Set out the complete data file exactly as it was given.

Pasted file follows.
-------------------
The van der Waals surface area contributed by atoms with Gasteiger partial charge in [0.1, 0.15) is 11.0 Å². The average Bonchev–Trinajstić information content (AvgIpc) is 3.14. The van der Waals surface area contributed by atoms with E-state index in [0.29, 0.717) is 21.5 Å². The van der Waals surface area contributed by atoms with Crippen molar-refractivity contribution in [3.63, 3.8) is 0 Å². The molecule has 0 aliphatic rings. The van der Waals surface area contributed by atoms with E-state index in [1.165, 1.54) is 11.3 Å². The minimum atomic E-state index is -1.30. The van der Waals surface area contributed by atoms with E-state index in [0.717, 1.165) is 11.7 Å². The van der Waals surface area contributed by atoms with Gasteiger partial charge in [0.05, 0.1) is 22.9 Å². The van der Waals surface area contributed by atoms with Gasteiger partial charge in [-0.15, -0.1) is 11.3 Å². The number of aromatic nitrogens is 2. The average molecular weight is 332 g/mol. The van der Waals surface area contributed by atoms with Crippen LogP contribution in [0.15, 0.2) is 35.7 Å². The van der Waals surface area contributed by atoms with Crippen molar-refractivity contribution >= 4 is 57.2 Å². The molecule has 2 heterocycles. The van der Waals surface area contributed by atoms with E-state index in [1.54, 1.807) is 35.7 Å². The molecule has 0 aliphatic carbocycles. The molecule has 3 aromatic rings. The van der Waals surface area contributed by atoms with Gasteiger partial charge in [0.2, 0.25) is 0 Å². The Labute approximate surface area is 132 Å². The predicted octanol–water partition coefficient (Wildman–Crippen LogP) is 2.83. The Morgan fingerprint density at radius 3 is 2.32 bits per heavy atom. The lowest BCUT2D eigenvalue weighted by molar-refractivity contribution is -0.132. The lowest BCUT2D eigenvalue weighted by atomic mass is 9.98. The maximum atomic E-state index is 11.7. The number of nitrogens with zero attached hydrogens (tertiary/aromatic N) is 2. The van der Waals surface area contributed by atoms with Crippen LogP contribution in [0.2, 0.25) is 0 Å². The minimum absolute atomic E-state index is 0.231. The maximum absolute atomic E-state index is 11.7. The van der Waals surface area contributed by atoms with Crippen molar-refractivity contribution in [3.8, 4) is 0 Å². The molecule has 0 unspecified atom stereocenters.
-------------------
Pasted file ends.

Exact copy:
The van der Waals surface area contributed by atoms with Gasteiger partial charge in [0.1, 0.15) is 11.0 Å². The average Bonchev–Trinajstić information content (AvgIpc) is 3.14. The van der Waals surface area contributed by atoms with E-state index in [0.29, 0.717) is 21.5 Å². The van der Waals surface area contributed by atoms with Crippen molar-refractivity contribution in [3.63, 3.8) is 0 Å². The molecule has 0 aliphatic rings. The van der Waals surface area contributed by atoms with E-state index in [1.165, 1.54) is 11.3 Å². The minimum atomic E-state index is -1.30. The van der Waals surface area contributed by atoms with E-state index in [0.717, 1.165) is 11.7 Å². The van der Waals surface area contributed by atoms with Gasteiger partial charge in [0.05, 0.1) is 22.9 Å². The van der Waals surface area contributed by atoms with Gasteiger partial charge in [-0.15, -0.1) is 11.3 Å². The number of aromatic nitrogens is 2. The average molecular weight is 332 g/mol. The van der Waals surface area contributed by atoms with Crippen LogP contribution in [0.15, 0.2) is 35.7 Å². The van der Waals surface area contributed by atoms with Crippen molar-refractivity contribution >= 4 is 57.2 Å². The molecule has 2 heterocycles. The van der Waals surface area contributed by atoms with E-state index in [1.54, 1.807) is 35.7 Å². The molecule has 0 aliphatic carbocycles. The molecule has 3 aromatic rings. The van der Waals surface area contributed by atoms with Gasteiger partial charge in [0.2, 0.25) is 0 Å². The Labute approximate surface area is 132 Å². The predicted octanol–water partition coefficient (Wildman–Crippen LogP) is 2.83. The Morgan fingerprint density at radius 3 is 2.32 bits per heavy atom. The lowest BCUT2D eigenvalue weighted by molar-refractivity contribution is -0.132. The lowest BCUT2D eigenvalue weighted by atomic mass is 9.98. The maximum atomic E-state index is 11.7. The number of nitrogens with zero attached hydrogens (tertiary/aromatic N) is 2. The van der Waals surface area contributed by atoms with Crippen LogP contribution in [0.2, 0.25) is 0 Å². The minimum absolute atomic E-state index is 0.231. The maximum absolute atomic E-state index is 11.7. The van der Waals surface area contributed by atoms with Crippen molar-refractivity contribution in [3.8, 4) is 0 Å². The molecule has 0 unspecified atom stereocenters.